Supreme Court Mulls Cost-Benefit Question for Power Plants

The U.S. Supreme Court last week heard oral arguments in Entergy v. EPA, a case that questions an appellate court decision that said the Environmental Protection Agency (EPA) cannot conduct a cost-benefit analysis in regulating how power plants use cooling water from rivers and lakes. Power companies and the EPA—pitted against environmental groups led by Riverkeeper Inc. and six northeastern states—are looking to overturn that ruling.

At the heart of the arguments were whether Section 316(b) of the Clean Water Act, 33 U.S.C. 1326(b), authorizes the EPA to compare costs with benefits in determining the “best technology available for minimizing adverse environmental impact” at cooling water intake structures.

The outcome could determine whether existing power plants need to make costly upgrades to reduce the number of fish and aquatic organisms trapped in their cooling systems.

The Bush administration and power companies, including Public Service Enterprise Group Inc. and Entergy Corp., want to revive the 2004 EPA regulation that allowed the cost of updating cooling tower systems to be weighed against potential environmental benefits. They said (PDF)  the EPA has taken costs and benefits into account for more than 30 years and contended that the ruling in January 2007 by the 2nd U.S. Circuit Court of Appeals to strike down the regulation would impose unreasonable requirements on businesses.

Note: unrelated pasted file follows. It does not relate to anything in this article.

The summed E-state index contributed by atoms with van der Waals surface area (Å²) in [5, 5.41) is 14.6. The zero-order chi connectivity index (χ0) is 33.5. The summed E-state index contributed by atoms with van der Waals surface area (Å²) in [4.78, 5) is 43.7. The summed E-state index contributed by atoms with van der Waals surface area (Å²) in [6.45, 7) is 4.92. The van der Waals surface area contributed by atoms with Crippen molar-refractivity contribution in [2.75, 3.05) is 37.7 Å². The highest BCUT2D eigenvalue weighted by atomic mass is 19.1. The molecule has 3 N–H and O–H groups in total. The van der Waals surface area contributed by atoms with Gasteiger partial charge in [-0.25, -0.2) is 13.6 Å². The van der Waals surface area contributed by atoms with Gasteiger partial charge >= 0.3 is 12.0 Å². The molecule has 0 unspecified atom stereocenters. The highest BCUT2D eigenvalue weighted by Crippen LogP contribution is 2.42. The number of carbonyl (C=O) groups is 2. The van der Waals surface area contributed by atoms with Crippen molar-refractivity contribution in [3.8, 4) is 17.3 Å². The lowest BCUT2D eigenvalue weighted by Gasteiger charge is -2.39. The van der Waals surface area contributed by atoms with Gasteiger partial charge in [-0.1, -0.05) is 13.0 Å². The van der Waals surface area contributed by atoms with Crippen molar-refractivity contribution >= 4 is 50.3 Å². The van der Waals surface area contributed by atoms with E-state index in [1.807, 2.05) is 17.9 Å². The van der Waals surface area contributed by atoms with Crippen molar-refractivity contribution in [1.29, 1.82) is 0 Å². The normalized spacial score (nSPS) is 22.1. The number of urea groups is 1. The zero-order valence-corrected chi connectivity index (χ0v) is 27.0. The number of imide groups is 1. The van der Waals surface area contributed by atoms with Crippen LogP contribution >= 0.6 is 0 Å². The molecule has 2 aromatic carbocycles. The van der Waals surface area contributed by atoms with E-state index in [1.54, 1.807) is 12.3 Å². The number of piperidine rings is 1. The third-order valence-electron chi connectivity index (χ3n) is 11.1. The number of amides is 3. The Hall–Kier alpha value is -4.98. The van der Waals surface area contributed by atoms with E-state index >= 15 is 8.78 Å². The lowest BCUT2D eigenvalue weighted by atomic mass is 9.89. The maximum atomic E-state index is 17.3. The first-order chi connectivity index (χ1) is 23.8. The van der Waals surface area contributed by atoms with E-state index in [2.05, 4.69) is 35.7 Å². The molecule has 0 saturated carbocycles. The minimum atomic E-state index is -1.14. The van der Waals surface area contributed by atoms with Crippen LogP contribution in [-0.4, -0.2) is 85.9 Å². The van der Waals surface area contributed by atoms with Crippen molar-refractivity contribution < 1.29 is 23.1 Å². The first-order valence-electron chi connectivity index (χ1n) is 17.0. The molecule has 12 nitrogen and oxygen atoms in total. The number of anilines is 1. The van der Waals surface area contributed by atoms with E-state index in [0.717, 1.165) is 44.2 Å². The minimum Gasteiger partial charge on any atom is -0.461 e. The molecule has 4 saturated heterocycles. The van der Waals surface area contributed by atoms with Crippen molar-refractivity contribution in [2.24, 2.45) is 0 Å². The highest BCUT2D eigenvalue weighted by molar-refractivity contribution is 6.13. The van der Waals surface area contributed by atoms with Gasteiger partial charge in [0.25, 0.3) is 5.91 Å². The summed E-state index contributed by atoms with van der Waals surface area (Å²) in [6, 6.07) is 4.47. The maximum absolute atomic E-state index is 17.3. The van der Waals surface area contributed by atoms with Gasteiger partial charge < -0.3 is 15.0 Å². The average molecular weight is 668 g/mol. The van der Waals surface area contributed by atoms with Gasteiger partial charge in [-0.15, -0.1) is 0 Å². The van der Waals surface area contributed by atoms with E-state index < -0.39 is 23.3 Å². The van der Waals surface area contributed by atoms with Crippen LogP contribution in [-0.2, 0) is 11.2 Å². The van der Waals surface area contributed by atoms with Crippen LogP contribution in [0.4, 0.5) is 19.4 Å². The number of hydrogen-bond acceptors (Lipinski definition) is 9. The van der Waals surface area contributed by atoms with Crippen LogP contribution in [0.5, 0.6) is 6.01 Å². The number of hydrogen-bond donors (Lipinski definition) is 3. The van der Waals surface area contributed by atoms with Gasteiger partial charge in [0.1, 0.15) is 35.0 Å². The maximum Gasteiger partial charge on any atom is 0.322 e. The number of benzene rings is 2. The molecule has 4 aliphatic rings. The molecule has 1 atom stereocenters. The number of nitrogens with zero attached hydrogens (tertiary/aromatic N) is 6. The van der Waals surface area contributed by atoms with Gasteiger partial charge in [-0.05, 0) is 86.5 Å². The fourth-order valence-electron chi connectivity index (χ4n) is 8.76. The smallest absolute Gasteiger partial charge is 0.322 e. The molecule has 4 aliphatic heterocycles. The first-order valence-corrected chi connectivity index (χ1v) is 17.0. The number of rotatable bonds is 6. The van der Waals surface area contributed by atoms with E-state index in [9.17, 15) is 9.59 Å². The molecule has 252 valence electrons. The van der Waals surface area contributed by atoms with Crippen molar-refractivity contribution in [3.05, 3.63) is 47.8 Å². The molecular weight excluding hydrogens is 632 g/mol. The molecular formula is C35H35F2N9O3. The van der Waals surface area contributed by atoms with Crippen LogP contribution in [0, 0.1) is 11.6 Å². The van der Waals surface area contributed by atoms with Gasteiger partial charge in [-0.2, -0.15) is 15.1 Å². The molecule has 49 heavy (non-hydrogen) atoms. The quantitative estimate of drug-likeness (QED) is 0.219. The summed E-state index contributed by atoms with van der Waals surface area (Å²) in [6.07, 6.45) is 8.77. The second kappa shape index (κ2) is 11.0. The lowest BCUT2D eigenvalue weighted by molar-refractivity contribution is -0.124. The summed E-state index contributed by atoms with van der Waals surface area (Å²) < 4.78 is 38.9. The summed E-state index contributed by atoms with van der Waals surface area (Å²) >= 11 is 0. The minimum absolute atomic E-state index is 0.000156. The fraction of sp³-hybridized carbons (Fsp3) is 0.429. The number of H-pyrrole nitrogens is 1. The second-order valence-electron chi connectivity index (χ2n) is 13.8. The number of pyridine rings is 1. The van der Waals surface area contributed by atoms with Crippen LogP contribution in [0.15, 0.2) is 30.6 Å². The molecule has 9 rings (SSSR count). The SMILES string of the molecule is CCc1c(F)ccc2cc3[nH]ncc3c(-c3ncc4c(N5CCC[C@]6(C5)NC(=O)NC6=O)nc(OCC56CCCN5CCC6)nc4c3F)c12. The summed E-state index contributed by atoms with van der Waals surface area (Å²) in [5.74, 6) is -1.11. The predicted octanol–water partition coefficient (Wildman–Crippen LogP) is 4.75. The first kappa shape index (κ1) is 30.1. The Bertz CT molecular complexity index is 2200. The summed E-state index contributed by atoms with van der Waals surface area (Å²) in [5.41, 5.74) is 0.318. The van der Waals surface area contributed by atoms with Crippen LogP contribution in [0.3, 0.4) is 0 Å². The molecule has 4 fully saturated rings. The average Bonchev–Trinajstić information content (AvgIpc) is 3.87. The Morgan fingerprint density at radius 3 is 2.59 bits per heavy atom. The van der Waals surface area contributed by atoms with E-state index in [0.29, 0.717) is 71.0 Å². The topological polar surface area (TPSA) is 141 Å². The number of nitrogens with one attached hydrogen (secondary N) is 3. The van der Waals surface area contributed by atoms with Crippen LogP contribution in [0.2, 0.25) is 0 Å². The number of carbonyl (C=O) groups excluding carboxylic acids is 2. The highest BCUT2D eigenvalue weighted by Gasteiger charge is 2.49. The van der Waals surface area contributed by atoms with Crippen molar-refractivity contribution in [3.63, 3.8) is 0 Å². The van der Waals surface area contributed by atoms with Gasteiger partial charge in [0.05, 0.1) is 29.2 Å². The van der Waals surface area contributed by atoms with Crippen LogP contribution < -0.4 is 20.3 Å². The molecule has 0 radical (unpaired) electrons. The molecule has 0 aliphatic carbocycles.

The environmental groups’ claims alleged that the EPA’s cost-benefit analysis violated the Clean Water Act by leading to the use of structures that were insufficient to protect aquatic organisms. They also argued that other provisions in the Clean Water Act protect against the imposition of irrational requirements on plants, that the EPA could consider “cost” as part of its assessment of whether a technology was available, and that therefore the agency did not need to re-adopt the regulation.

According to Dow Jones Newswires, during last week’s oral arguments, the court “appeared split,” though justices looked to find a “middle ground.”

“Conservative justices sounded deferential to the EPA’s cost-and-benefit rules. But the liberal bloc of the court sounded unhappy with the Second Circuit ruling that outright rejected the EPA’s cost-and-benefit plan, suggesting it is reasonable for the EPA to give some weight to industry costs,” the agency reported.

Justices Antonin Scalia, Samuel Alito, and David Souter were unconvinced that the Clean Water Act’s language allowed for a clear interpretation of “cost” within the concept of “availability,” reported Bloomberg—which speculated that the court will likely back the power plants.

Justice Anthony Kennedy, on the other hand, said that the “best technology available” standard for cooling structures was more rigorous than other standards elsewhere in the Clean Water Act, Bloomberg said.

The cases are Entergy v. EPA, 07-588; PSEG Fossil LLC v. Riverkeeper Inc., 07- 589; and Utility Water Act Group v. Riverkeeper Inc., 07-597.

The court’s decision is expected by July 2009.

Sources: U.S. Supreme Court, U.S. Department of Justice, Dow Jones Newswires, Bloomberg

SHARE this article